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Old 08-04-2014, 06:04 PM   #21
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Originally Posted by Peter B View Post
Next time buy wine with the twist off metal cap. Proven (shock - horror) actually better than corked anyway. They are taking on.
Am I the only one that has screwed a bottle opener through the plastic twist off cap?

That's harder to get apart than a cork!
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Old 08-04-2014, 07:26 PM   #22
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Originally Posted by rwidman View Post
You've never driven a sheet metal screw into the cork and then used pliers to pull it out?
Never heard that one before, but it is now firmly in the auxilliary tool kit! (Solution before was to break the neck and run the wine through an old t-shirt.)
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Old 08-04-2014, 07:36 PM   #23
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Just take a screwdriver and push the cork into the bottle - then use the screwdriver to hold the cork out of the neck while pouring (so it won't block the flow of wine). Trust me, this works - learned from experience
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Old 08-04-2014, 07:36 PM   #24
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Originally Posted by jwnall View Post
Never heard that one before, but it is now firmly in the auxilliary tool kit! (Solution before was to break the neck and run the wine through an old t-shirt.)
And they say you can't learn anything on a boating forum!

I probably came up with that one many years ago. If you can't pull the cork out directly you can wedge the pliers against the top of the bottle. Just picture a corkscrew in your mind. Now picture it next to a sheet metal screw (#12 or so).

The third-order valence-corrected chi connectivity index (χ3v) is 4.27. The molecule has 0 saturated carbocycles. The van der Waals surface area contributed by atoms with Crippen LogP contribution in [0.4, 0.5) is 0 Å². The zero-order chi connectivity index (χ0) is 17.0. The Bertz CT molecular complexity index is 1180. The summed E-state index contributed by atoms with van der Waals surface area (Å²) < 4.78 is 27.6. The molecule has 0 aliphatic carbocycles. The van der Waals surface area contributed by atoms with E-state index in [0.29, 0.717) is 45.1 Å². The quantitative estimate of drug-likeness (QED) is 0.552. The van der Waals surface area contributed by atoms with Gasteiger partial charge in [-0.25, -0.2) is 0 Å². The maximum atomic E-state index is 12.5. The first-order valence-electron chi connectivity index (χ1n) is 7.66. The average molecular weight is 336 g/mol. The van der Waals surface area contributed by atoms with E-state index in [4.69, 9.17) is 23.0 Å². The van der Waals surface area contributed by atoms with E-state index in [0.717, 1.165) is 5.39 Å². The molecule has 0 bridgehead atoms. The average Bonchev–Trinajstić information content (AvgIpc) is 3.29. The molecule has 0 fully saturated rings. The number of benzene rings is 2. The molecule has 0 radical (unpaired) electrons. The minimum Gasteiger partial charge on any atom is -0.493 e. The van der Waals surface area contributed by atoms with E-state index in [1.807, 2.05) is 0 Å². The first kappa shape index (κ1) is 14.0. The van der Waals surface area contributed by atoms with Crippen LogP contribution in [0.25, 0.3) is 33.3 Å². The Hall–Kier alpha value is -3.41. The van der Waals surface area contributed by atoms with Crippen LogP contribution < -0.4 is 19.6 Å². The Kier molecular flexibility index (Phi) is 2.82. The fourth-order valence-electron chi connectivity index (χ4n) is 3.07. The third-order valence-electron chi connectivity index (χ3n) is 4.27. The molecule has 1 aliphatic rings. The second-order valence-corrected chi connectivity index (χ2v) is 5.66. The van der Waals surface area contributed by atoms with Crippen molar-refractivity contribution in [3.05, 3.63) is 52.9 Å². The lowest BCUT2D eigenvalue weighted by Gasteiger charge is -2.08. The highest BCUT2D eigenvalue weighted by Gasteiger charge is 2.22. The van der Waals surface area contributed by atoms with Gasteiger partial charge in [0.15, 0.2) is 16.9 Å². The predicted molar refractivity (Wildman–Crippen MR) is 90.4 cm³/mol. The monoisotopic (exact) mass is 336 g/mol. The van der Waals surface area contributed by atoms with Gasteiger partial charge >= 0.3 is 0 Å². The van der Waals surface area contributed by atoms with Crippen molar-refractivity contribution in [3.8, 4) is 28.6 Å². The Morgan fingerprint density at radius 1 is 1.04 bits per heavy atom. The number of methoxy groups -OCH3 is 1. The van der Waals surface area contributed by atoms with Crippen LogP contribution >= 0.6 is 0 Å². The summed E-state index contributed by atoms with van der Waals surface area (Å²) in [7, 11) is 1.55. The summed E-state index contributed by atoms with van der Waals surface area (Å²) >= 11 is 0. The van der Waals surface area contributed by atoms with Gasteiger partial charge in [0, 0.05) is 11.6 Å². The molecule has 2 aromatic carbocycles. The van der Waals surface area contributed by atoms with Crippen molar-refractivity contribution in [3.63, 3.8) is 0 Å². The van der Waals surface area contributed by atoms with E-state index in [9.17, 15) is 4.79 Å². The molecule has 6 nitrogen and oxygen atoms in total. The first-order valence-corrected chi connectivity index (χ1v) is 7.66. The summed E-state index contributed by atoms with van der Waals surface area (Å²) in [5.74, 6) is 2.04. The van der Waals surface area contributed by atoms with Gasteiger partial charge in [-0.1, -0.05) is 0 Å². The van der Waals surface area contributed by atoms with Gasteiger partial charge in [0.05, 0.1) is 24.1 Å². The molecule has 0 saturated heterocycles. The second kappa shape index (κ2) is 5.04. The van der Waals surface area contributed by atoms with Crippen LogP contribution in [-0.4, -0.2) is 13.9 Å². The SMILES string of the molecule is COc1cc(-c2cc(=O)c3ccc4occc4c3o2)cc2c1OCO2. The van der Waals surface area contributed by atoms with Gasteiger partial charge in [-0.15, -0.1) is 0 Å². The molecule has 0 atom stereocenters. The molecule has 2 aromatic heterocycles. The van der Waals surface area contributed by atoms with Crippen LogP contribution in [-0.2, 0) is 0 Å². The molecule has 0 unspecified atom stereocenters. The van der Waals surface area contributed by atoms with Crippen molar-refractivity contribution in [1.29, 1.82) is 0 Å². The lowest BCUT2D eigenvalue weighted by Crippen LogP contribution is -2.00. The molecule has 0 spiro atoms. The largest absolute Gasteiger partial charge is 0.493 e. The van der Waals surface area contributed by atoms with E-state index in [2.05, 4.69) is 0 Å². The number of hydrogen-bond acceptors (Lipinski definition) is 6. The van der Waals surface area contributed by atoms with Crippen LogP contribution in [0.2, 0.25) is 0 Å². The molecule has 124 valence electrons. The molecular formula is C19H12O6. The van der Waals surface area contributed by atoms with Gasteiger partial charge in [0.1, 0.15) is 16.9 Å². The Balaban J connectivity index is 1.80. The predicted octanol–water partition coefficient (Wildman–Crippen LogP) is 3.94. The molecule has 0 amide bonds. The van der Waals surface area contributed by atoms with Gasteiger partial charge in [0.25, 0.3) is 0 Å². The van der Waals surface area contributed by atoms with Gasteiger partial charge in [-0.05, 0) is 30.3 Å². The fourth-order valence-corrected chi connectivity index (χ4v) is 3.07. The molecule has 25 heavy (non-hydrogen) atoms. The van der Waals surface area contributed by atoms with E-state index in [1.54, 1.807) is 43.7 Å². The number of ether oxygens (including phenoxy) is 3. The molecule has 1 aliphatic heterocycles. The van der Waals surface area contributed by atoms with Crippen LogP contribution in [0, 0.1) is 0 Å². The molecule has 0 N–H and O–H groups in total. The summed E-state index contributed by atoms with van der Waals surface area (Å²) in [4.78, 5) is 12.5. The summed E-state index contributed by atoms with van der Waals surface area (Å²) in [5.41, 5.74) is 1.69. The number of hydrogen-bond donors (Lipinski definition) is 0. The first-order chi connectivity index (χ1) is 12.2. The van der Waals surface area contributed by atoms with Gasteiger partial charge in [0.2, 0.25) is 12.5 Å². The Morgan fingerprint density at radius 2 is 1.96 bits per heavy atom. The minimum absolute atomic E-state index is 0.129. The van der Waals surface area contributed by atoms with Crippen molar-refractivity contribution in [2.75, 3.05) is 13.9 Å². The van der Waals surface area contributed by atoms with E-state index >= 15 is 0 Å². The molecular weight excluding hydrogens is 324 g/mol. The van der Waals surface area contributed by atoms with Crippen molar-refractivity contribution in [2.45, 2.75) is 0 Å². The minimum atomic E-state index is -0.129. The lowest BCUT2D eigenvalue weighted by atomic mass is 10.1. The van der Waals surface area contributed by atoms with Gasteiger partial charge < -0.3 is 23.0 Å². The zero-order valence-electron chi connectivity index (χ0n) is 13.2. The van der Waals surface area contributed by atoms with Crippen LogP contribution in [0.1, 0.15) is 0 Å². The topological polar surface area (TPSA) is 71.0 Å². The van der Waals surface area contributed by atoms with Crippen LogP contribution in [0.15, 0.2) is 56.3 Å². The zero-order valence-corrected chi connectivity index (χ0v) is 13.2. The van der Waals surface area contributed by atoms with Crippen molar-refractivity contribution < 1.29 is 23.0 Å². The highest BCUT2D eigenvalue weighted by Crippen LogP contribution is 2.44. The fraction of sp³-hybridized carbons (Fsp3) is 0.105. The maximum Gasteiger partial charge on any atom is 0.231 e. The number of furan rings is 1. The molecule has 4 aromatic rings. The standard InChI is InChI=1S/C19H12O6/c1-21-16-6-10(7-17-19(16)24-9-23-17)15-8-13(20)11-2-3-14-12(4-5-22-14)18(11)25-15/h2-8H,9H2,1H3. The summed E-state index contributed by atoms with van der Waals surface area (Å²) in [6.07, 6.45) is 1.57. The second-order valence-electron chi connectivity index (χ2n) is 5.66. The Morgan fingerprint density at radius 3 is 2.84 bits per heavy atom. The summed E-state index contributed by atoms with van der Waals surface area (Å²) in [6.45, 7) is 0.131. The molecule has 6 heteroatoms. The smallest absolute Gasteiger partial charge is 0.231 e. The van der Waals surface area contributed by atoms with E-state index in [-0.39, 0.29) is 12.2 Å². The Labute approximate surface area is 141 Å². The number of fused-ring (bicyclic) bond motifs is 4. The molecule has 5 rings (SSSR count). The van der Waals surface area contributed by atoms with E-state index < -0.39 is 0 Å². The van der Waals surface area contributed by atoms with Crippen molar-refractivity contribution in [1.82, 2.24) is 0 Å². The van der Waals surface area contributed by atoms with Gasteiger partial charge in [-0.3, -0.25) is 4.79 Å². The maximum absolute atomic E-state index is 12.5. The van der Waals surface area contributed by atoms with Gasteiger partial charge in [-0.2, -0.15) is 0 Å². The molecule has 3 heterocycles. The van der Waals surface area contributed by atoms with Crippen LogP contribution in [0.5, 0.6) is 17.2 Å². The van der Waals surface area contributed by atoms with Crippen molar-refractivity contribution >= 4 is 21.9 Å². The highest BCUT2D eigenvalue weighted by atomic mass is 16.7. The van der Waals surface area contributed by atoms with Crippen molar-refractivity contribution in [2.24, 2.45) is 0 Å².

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Old 08-04-2014, 08:32 PM   #25
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Originally Posted by Capt.Bill11 View Post
In the vast majority of cases it doesn't. But if the bottle was stored improperly and the cork gets mold on it that can contaminate the wine. It's my understanding it can be more of a concern with certain whites.
A "corked" wine is one where the cork is infected usually before it is used, (simple research says it is something called TCA), the off taste goes into the wine. Cork as such is ok, though old corks can fail.There is debate in Australia about whether to bottle Penfolds Grange under cork or metal cap, reportedly because of uncertainty about cap life over the long years a Grange can live, but I gather also because of market perceptions.
Grange costs about $600 a bottle, other high end wines like Henschke Hill of Grace are getting up there too. Some markets think a cap means cheap wine, but that is not necessarily so. A cap seal eliminates the risk of corked bottles which can average one bottle in a box of 12. I prefer buying wine with caps than corks, it is now the norm here, though for exports that may vary.
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Old 08-04-2014, 08:41 PM   #26
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I would think some of those fancy impeller removal tools I have seen posted here cold be utilized with some slight modification...for the price some fetch...cork adapters should come standard...
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Old 08-04-2014, 08:55 PM   #27
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Try a good box wine. No corkscrew needed and plenty of wine to share with friends!
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Old 08-04-2014, 09:54 PM   #28
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Try a good box wine. No corkscrew needed and plenty of wine to share with friends!
Kinda goes hand in hand with the theme of the thread....

figure things out when they go wrong or head them off at the pass....

My go to counter top box wine is the Fanzia Merlot in the 5 liter box...
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